PhD Defence Notice - Mahmoud SalemExport this event to calendar

Wednesday, November 28, 2018 — 9:30 AM EST

Candidate: Mahmoud Salem

Title: Mining Event Traces from Real-time Systems for Anomaly Detection

Date: November 28, 2018

Time: 9:30 am

Place: EIT 3142

Supervisor(s): Fischmeister, Sebastian - Crowley, Mark

 

Abstract:

Real-time systems are a significant class of applications, poised to grow even further as autonomous vehicles and the Internet of Things (IoT) become a reality. The computation and communication tasks of the underlying embedded systems must comply with strict timing and safety requirements as undetected defects in these systems may lead to catastrophic failures. The runtime behavior of these systems is prone to uncertainties arising from dynamic workloads and extra-functional conditions that affect both the software and hardware over the course of their deployment, e.g., unscheduled firmware updates, communication channel saturation, power-saving mode switches, or external malicious attacks. The operation in such unpredictable environments prevents the detection of anomalous behavior using traditional formal modeling and analysis techniques as they generally consider worst-case analysis and tend to be overly conservative.

To overcome these limitations, and primarily motivated by the increasing availability of generated traces from real-time embedded systems, this thesis presents TRACMIN - Trace Mining using Arrival Curves - which is an anomaly detection approach that empirically constructs arrival curves from event traces to capture the non-trivial behavior and intrinsic features of a given real-time system. The thesis uses TRACMIN to fill the gap between formal analysis techniques of real-time systems and trace mining approaches that lack expressive, human-readable, and scalable methods. The thesis presents definitions, metrics, and tools to employ statistical learning techniques to cluster and classify traces generated from different modes of normal operation versus anomalous traces. Experimenting with multiple datasets from deployed real-time embedded systems facing performance degradation and hardware misconfiguration anomalies demonstrates the feasibility and viability of our approaches on timestamped event traces generated from an industrial real-time operating system.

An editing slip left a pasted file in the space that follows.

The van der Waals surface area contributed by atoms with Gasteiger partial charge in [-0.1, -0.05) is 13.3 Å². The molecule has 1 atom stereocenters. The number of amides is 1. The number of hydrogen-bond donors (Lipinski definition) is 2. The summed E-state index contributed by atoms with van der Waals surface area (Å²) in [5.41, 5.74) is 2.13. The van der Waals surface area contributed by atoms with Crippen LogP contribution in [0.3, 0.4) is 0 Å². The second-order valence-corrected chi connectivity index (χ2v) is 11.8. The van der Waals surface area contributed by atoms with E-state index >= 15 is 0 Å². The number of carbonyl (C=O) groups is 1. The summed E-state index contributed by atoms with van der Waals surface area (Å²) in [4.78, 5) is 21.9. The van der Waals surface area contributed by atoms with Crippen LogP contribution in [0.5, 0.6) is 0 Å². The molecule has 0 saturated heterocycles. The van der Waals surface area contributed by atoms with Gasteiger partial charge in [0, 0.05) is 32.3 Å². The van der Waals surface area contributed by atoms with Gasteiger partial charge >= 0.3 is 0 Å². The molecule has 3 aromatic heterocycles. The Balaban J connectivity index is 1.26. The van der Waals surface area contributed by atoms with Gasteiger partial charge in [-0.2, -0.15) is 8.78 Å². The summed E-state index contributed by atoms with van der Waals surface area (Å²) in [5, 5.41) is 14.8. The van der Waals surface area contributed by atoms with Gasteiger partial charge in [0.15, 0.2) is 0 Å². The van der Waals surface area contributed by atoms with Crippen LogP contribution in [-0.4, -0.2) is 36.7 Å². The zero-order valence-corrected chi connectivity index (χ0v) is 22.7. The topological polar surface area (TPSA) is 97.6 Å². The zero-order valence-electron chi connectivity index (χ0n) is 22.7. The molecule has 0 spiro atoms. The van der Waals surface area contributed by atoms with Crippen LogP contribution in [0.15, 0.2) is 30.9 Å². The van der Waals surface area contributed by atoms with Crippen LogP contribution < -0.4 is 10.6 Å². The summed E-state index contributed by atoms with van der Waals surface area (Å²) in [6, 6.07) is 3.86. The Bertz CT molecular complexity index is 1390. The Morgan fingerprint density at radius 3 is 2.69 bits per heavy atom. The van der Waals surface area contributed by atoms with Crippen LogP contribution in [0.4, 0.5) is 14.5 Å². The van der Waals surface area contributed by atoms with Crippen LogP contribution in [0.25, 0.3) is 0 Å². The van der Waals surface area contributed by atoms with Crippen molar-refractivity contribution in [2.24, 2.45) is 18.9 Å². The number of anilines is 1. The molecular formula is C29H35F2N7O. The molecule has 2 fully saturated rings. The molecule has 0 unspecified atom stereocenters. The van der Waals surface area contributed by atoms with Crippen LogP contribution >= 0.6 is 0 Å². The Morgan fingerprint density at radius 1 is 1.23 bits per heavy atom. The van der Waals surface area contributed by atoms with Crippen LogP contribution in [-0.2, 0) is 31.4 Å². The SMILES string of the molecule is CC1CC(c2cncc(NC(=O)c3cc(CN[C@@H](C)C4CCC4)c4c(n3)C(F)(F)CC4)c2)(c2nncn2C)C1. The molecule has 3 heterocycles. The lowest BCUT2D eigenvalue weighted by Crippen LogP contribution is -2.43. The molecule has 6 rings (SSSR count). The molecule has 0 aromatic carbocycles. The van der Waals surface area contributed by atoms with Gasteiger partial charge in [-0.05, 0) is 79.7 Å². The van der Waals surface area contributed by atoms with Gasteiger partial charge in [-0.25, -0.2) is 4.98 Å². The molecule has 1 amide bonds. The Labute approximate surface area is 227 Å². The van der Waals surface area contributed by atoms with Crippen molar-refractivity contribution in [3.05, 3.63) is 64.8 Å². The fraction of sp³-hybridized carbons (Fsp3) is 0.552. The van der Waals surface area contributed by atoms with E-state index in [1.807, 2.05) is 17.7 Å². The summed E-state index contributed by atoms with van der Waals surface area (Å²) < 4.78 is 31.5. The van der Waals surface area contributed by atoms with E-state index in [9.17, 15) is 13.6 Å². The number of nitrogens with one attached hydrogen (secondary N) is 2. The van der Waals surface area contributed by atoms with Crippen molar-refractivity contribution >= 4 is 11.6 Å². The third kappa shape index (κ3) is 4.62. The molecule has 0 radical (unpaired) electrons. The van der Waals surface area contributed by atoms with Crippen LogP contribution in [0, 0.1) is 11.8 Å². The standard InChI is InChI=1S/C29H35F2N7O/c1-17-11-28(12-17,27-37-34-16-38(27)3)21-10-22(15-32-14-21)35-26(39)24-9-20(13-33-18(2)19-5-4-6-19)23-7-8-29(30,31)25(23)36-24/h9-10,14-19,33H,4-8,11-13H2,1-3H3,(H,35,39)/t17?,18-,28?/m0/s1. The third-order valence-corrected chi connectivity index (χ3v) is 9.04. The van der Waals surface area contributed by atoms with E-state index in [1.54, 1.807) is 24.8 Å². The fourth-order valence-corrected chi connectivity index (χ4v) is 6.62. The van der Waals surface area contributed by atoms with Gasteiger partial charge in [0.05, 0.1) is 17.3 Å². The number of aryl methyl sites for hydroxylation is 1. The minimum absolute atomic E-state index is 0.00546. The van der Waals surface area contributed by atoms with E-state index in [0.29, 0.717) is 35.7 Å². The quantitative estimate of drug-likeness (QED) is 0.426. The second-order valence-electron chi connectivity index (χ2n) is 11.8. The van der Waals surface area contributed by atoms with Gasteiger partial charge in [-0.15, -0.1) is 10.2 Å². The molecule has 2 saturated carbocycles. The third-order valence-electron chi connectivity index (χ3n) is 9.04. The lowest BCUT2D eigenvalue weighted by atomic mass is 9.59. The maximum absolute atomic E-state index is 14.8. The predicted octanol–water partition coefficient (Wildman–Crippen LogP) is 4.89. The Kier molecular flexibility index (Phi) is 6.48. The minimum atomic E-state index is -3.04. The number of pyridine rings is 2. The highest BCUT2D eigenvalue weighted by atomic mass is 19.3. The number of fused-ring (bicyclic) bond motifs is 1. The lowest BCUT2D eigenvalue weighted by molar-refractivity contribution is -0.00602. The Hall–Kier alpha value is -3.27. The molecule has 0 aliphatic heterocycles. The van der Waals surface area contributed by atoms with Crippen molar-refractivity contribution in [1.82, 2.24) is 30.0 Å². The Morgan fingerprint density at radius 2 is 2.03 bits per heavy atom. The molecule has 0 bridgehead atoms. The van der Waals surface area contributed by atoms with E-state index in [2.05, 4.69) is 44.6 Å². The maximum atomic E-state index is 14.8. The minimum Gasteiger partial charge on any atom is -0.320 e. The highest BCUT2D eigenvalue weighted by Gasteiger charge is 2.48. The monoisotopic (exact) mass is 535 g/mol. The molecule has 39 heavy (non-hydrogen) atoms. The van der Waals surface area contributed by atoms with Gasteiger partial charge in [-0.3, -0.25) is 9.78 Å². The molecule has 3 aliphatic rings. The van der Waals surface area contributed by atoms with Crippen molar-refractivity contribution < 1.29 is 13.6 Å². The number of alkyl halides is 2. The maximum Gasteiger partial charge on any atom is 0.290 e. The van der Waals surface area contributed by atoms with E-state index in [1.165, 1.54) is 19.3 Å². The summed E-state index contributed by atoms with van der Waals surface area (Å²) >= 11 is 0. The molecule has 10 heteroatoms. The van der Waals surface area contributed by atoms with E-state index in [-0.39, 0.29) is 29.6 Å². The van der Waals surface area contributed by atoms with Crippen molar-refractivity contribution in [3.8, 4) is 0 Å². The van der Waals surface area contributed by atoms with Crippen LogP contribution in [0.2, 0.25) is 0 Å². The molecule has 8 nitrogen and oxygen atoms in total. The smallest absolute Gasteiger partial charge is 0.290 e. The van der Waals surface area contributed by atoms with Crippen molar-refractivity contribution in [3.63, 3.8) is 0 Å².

Acknowledging the high computation expense for constructing empirical arrival curves, the thesis provides a rapid algorithm to achieve desirable scalability on lengthy traces paving the way for adoption in research and industry. Finally, the thesis presents a robustness analysis for the arrival curves models by employing theories of demand-bound functions from the scheduling domain. The analysis provides bounds on how much disruption a real-time system modeled using our approach can tolerate before being declared anomalous, which is crucial for specification and certification purposes. In conclusion, TRACMIN combines empirical and theoretical methods to provide a concrete anomaly detection framework that uses robust models of arrival curves scalably constructed from event traces to detect anomalous behavior of real-time systems.

Location 
EIT - Centre for Environmental and Information Technology
Room 3142
200 University Avenue West

Waterloo, ON N2L 3G1
Canada

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